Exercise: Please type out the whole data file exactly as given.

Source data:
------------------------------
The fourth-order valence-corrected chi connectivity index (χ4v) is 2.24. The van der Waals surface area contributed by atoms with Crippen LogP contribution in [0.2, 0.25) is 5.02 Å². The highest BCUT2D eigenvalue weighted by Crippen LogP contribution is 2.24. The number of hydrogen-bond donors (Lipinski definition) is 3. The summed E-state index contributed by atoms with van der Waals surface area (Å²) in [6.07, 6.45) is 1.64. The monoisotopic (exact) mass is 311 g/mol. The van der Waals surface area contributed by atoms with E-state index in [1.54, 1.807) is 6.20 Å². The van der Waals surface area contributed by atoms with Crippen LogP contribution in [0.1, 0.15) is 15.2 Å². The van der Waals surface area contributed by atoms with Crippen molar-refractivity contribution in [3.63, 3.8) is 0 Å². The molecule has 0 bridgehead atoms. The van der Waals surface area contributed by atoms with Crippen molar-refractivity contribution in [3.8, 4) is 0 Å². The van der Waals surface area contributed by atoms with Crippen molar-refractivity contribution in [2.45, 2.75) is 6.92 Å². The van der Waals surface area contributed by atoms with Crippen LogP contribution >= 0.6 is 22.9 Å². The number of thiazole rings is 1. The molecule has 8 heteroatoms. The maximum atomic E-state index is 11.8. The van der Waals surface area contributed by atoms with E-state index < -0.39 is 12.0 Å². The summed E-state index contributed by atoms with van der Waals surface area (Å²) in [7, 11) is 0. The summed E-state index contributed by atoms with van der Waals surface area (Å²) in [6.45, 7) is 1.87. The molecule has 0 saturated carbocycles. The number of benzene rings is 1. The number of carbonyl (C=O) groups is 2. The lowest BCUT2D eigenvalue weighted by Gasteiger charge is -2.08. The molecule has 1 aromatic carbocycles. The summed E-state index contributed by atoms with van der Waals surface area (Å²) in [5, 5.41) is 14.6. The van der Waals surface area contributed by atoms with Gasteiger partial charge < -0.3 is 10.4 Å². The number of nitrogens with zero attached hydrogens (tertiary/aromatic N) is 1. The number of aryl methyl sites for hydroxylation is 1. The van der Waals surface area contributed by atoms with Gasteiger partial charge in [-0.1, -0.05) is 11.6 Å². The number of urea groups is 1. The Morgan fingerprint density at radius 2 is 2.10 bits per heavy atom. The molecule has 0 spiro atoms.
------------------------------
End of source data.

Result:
The fourth-order valence-corrected chi connectivity index (χ4v) is 2.24. The van der Waals surface area contributed by atoms with Crippen LogP contribution in [0.2, 0.25) is 5.02 Å². The highest BCUT2D eigenvalue weighted by Crippen LogP contribution is 2.24. The number of hydrogen-bond donors (Lipinski definition) is 3. The summed E-state index contributed by atoms with van der Waals surface area (Å²) in [6.07, 6.45) is 1.64. The monoisotopic (exact) mass is 311 g/mol. The van der Waals surface area contributed by atoms with E-state index in [1.54, 1.807) is 6.20 Å². The van der Waals surface area contributed by atoms with Crippen LogP contribution in [0.1, 0.15) is 15.2 Å². The van der Waals surface area contributed by atoms with Crippen molar-refractivity contribution in [3.63, 3.8) is 0 Å². The molecule has 0 bridgehead atoms. The van der Waals surface area contributed by atoms with Crippen molar-refractivity contribution in [3.8, 4) is 0 Å². The van der Waals surface area contributed by atoms with Crippen molar-refractivity contribution in [2.45, 2.75) is 6.92 Å². The van der Waals surface area contributed by atoms with Crippen LogP contribution >= 0.6 is 22.9 Å². The number of thiazole rings is 1. The molecule has 8 heteroatoms. The maximum atomic E-state index is 11.8. The van der Waals surface area contributed by atoms with E-state index < -0.39 is 12.0 Å². The summed E-state index contributed by atoms with van der Waals surface area (Å²) in [7, 11) is 0. The summed E-state index contributed by atoms with van der Waals surface area (Å²) in [6.45, 7) is 1.87. The molecule has 0 saturated carbocycles. The number of benzene rings is 1. The number of carbonyl (C=O) groups is 2. The lowest BCUT2D eigenvalue weighted by Gasteiger charge is -2.08. The molecule has 1 aromatic carbocycles. The summed E-state index contributed by atoms with van der Waals surface area (Å²) in [5, 5.41) is 14.6. The van der Waals surface area contributed by atoms with Gasteiger partial charge < -0.3 is 10.4 Å². The number of nitrogens with zero attached hydrogens (tertiary/aromatic N) is 1. The number of aryl methyl sites for hydroxylation is 1. The van der Waals surface area contributed by atoms with Gasteiger partial charge in [-0.1, -0.05) is 11.6 Å². The number of urea groups is 1. The Morgan fingerprint density at radius 2 is 2.10 bits per heavy atom. The molecule has 0 spiro atoms.